Today I went to the funeral of a 93 year old friend. We’d only known each other for the last year or so. She was a member of our church, housebound in the time I knew her. I hung out with her each Thursday lunchtime with a few others for a small group run in her home. Beryl was an incredible lady, a tour de force of a human being, a passionate woman, a deep lover of the overlooked and forgotten and I’m still trying to wrap my head around the many lessons I learnt from hanging out with her for an hour or so each week. I didn’t know her very well, I wish I had known her in her more exuberant younger years, I wish there had been more time to soak up her active nature into my soul.
She had lived a fascinating life and was very open in talking about her past, the children she’d had, the ups and downs, the heartache and the stretching situations she had lived in. She never stopped being hopeful even in the midst of despairing over the state of the world and the injustices she saw all around her. She was a walking example of someone who genuinely counted her blessings, I loved her delight in her electric blanket, the birds singing on her balcony and the ways she felt she was rich in this last season of life.
I’m employed for 16 hours a week to oversee pastoral care in our church, to facilitate small groups looking out for each other and ensure we are seeking to be more connected to each other as a church community. As soon as she found out about my job Beryl was on at me to improve the situation, to make sure we put words into action. She was utterly passionate about those who had no voice being given a voice, about the overlooked being seen and the vulnerable cared for. She couldn’t get out much in the last year of her life but she rang whoever she could to harangue them into caring about the burning situations on her heart. She lay awake trying to figure out how to make this world a better place.
I felt like life came into focus when I was sitting in her flat listening to her rage about the people who needed looking after, when I saw her putting action to words and doing what she could to show people she cared. I’m not sure she ever really got just how much she was a massive part of the pastoral care which she so longed to see deepen in our community. She had a profound faith, simple, doubting like the rest of us but secure in the knowledge that she was loved by Jesus and that he loved everyone in this world. She struggled to understand the depression and mental illness that clings so tightly to many but enduringly prayed that these people would know breakthrough. I valued her prayers and concern for husbandface so much.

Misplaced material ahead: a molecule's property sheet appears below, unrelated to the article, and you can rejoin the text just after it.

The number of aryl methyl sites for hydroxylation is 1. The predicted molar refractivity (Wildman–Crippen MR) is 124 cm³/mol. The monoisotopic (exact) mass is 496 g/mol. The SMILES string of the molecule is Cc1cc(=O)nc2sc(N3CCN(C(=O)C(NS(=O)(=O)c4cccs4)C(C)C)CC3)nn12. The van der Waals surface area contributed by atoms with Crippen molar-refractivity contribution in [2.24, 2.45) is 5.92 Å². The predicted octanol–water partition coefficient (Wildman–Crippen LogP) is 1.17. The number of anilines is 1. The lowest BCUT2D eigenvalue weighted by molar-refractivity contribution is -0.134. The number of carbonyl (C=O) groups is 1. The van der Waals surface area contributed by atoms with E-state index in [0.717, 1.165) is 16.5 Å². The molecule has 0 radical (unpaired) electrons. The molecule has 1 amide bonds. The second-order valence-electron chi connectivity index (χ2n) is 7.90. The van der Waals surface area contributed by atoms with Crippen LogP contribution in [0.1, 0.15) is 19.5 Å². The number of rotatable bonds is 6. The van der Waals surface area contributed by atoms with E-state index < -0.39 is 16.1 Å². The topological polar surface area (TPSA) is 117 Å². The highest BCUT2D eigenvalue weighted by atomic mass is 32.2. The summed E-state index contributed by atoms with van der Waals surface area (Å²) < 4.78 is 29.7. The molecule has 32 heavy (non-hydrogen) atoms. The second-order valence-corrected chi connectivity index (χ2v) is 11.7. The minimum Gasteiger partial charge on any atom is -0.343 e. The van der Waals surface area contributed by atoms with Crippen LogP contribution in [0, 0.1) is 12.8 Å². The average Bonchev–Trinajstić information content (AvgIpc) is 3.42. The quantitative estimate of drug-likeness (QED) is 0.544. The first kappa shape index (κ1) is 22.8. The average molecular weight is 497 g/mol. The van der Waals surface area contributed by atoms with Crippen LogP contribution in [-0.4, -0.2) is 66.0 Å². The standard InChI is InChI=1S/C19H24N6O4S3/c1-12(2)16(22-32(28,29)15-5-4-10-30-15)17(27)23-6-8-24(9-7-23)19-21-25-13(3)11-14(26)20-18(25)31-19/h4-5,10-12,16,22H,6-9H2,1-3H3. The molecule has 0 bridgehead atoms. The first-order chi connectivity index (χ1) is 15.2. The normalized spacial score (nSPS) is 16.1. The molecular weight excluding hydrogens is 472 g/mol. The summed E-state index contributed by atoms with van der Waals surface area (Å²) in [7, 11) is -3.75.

I loved hearing her stories of the people she would phone each day and week, the teenage lads she met with each week who kept on coming to see her, even when their official involvement in the good neighbour scheme they were part of came to an end. I loved her desire to go to a good party. I’m going to miss sitting in her flat and remembering again the reality that God deeply cares for the people in this world, I’m going to miss the reminders each week that so many people are living on the margins of life and we need to care for each other. I am going to miss someone badgering me to care more for the people on the edges of our lives and community. I’m going to miss being reminded that sometimes all we need to do is to pick up the phone and talk to each other. I’m going to miss her optimism, the ways she got annoyed but never held a grudge and her passion for people.
I hope that I’ll learn from her legacy, I hope that I will get better in caring, in bringing action to my desire to care for people and I long, in someway, to live differently in honour of what she brought to my life and the lives of many.
So long Beryl, have fun ranting at God and enjoying his love as you hang out in eternity. See you soon.